As the PyeongChang 2018 Olympic Winter Games come to a close, it’s worth considering how many memorable moments there were for Canada.

Not only have the Games made an indelible mark on the lives of the athletes and everyone who helped them get there, they’ve also provided some special moments that will live on in the minds of Canadians for years to come.

And while no list could fully capture all the excitement of PyeongChang 2018, let’s take a look at some of the top moments for Team Canada:

Team Canada athletes enter the PyeongChang Olympic stadium at the Opening Ceremony of the to the 2018 Pyeongchang Winter Olympics, South Korea (Photo by Vincent Ethier/COC)

Tessa & Scott, Part 1

The Opening Ceremony is a highlight of any Games, as our athletes get to bask in the excitement of reaching the pinnacle of competition in their chosen events. The smiles on the faces of Canada’s athletes—led into the event by flag bearers Tessa Virtue and Scott Moir—gave us all a sense of awe about what was to come.

Kaitlyn Lawes and John Morris of Canada compete during the Curling Mixed Doubles Gold Medal Game against Switzerland at the PyeongChang 2018 Winter Olympic Games at Gangneung Curling Centre on February 13, 2018 in Gangneung, South Korea. (Photo by Vincent Ethier/COC)

Mixed Magic

No one was quite sure what to expect from mixed doubles curling, a new Olympic event this year. But Canadians Kaitlyn Lawes and John Morris claimed the gold medal, prompting Morris to spontaneously and jubilantly hoist his partner into the air in celebration.

Team Canada’s Alex Gough celebrates winning Bronze in Ladies Single Luge at the Alpensia Sliding Centre, in Pyeongchang, South Korea, Tuesday, February 12, 2018. The medal marked Team Canada’s first even luge medal in history. (Photo/David Jackson)

Lugers Are Winners

Winning your first Olympic medal is great; winning your country’s first-ever Olympic medal in a sport is even greater. Canada hadn’t won a medal in luge until Alex Gough came through with a bronze in the women’s singles event. Then, a couple of days later, she helped Canada claim silver in the team relay.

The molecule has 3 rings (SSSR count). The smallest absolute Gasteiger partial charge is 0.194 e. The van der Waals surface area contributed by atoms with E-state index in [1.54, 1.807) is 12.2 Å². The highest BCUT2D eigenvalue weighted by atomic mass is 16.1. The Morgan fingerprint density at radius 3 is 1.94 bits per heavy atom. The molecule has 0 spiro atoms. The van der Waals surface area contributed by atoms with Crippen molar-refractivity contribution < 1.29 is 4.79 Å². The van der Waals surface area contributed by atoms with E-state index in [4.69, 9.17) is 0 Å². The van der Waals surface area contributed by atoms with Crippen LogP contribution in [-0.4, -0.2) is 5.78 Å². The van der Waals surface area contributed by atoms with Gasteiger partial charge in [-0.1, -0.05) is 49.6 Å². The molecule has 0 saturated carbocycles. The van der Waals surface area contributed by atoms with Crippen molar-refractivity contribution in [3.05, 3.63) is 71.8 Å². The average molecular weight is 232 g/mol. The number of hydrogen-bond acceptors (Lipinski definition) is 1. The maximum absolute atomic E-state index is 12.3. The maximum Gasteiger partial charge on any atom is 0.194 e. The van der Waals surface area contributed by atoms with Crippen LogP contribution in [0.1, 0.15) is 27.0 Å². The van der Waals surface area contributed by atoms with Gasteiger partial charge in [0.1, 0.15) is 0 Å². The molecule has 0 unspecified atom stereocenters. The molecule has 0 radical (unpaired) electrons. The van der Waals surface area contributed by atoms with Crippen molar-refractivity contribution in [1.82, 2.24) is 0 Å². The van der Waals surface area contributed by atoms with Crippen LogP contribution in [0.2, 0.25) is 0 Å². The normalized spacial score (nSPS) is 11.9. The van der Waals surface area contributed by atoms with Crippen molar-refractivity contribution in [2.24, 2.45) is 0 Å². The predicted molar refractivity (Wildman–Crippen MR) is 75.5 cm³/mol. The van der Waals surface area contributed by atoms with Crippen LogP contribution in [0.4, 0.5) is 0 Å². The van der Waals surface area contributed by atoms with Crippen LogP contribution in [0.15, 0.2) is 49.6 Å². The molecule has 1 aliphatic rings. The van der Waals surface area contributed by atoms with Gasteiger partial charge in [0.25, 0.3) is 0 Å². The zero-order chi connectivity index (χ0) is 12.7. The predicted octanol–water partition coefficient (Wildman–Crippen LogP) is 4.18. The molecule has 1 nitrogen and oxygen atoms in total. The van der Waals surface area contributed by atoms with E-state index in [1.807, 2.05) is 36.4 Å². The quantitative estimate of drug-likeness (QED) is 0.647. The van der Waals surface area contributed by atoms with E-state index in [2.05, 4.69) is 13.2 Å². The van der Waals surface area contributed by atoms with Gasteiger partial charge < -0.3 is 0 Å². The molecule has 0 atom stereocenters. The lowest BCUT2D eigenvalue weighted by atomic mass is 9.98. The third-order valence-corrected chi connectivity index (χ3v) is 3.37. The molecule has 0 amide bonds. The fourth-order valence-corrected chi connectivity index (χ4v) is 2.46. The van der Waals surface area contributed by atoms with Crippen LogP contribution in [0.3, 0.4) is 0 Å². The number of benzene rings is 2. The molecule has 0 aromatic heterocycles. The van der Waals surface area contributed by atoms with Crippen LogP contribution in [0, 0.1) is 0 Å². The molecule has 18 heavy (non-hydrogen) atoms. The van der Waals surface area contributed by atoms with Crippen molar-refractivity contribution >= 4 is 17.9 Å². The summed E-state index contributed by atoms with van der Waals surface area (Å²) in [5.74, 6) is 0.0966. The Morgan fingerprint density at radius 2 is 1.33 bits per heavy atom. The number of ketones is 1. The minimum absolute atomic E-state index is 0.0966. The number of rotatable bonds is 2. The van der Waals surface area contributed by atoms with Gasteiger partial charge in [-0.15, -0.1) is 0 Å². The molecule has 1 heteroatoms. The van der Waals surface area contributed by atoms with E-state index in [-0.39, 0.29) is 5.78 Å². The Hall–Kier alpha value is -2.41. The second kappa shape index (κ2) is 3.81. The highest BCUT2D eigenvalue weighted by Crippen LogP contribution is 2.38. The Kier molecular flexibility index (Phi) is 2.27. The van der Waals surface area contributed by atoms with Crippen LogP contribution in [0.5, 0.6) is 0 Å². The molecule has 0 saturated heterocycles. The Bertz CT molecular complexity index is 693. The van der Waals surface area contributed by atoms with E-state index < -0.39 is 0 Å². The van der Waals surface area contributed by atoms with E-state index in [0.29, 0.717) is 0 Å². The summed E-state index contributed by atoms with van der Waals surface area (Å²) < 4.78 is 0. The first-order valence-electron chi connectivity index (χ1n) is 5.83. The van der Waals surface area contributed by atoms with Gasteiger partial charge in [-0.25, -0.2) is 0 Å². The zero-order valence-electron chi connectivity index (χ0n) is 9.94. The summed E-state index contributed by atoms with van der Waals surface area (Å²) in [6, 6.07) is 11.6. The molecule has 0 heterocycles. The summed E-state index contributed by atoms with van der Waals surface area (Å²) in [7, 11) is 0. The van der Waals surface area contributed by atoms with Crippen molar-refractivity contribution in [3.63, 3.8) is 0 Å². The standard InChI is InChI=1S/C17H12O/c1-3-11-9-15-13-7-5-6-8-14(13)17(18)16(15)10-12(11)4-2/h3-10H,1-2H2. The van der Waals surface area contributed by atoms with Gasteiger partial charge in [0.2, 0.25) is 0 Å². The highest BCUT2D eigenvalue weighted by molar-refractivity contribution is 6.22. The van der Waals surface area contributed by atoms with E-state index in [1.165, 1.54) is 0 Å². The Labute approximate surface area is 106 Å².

Tessa Virtue and Scott Moir of Canada win Gold in the Figure Skating Ice Dance Free Program at the Gangneung Ice Arena during the PyeongChang 2018 Olympic Winter Games in PyeongChang, South Korea on February 20, 2018. (Photo by Vaughn Ridley/COC)

Tessa & Scott, Part 2

It’s surprising that the surface at the Gangneung Ice Arena remained frozen, given how scorching the ice dance duo were during a performance that enthralled audiences worldwide—and won them a gold medal.

Canada’s Kelsey Serwa and Brittany Phelan celebrate their gold and silver medals during a medal presentation ceremony at the PyeongChang 2018 Olympic Winter Games in Korea, Friday, February 23, 2018. Also pictured is bronze medalist Fanny Smith of Switzerland.
(THE CANADIAN PRESS/HO – COC Ð David Jackson)

The Power of Friendship

For the last three years, ski cross racers and best friends Kelsey Serwa and Brittany Phelan have done everything together. That continued at PyeongChang, when they came down the hill together in the big final to win the gold (Serwa) and silver (Phelan).

Tessa & Scott, Part 3

In an outburst that had millions of Canadians empathetically nodding their heads, Moir decided to, ahem, let his feelings known from the crowd during the women’s hockey gold-medal game between Canada and the U.S.

While figure skating teammate Patrick Chan looked on with a worried expression from the seat next to Moir, a nation wondered: where’s Tessa? Oh, she was watching:

They’re not Canada’s sweethearts for nothing.

Canada forward Melodie Daoust (15) tries to get the puck pass United States goaltender Madeline Rooney (35) during the Ice Hockey Women Play-offs Finals between Canada and USA at the PyeongChang 2018 Winter Olympic Games at Gangneung Hockey Centre on February 22, 2018 in Pyeongchang-gun, South Korea (Photo by Vincent Ethier/COC)

Daoust’s Dangle

The women’s hockey final was another classic between the cross-border rivals, even if Canada didn’t get the result they were hoping for (losing 3-2 in a shootout). That shouldn’t take away from one of the nicest Olympic goals we’ve ever seen, courtesy of Canadian forward Melodie Daoust in the shootout.

Kaetlyn Osmond wins bronze in the Ladies Single Free Skating at the 2018 Winter Olympic Games at Gangneung Ice Arena on February 23, 2018 in Pyeongchang-gun, South Korea (Photo by Vincent Ethier/COC)

Hitting New Heights

Kaetlyn Osmond had two Olympic medals to her name (in the team event at Sochi 2014 and PyeongChang 2018) before the women’s singles event. But her bronze medal performance was special not just because it was her first individual medal, but because it was Canada’s 27th of these Games, a new national record.

Alex Harvey of Canada competes in the Men’s 50km Mass Start Classic Race at the Alpensia Cross-Country Skiing Centre during the PyeongChang 2018 Olympic Winter Games in PyeongChang, South Korea on February 24, 2018. (Photo by Vaughn Ridley/COC)

Harvey the Wonder Skiier

In his third and final Olympics, cross-country skier Alex Harvey left absolutely everything out there, finishing eighth in the 30km skiathlon, seventh in the 15km freestyle and an agonizing fourth in the grueling 50km classical race. Medal or not, his competitive spirit will live on beyond PyeongChang.

Kim Boutin finish 2nd in at the Short Track Speed Skating -Women’s 1000m Final at the PyeongChang 2018 Winter Olympic Games at Gangneung Ice Arena on February 22, 2018 in Pyeongchang-gun, South Korea (Photo by Vincent Ethier/COC)

Boutin On A Show

Short track speed skater Kim Boutin was Canada’s only triple medalist of these Games, providing numerous memorable moments on her own. For that, she earned the right to carry Canada’s flag at the Closing Ceremony.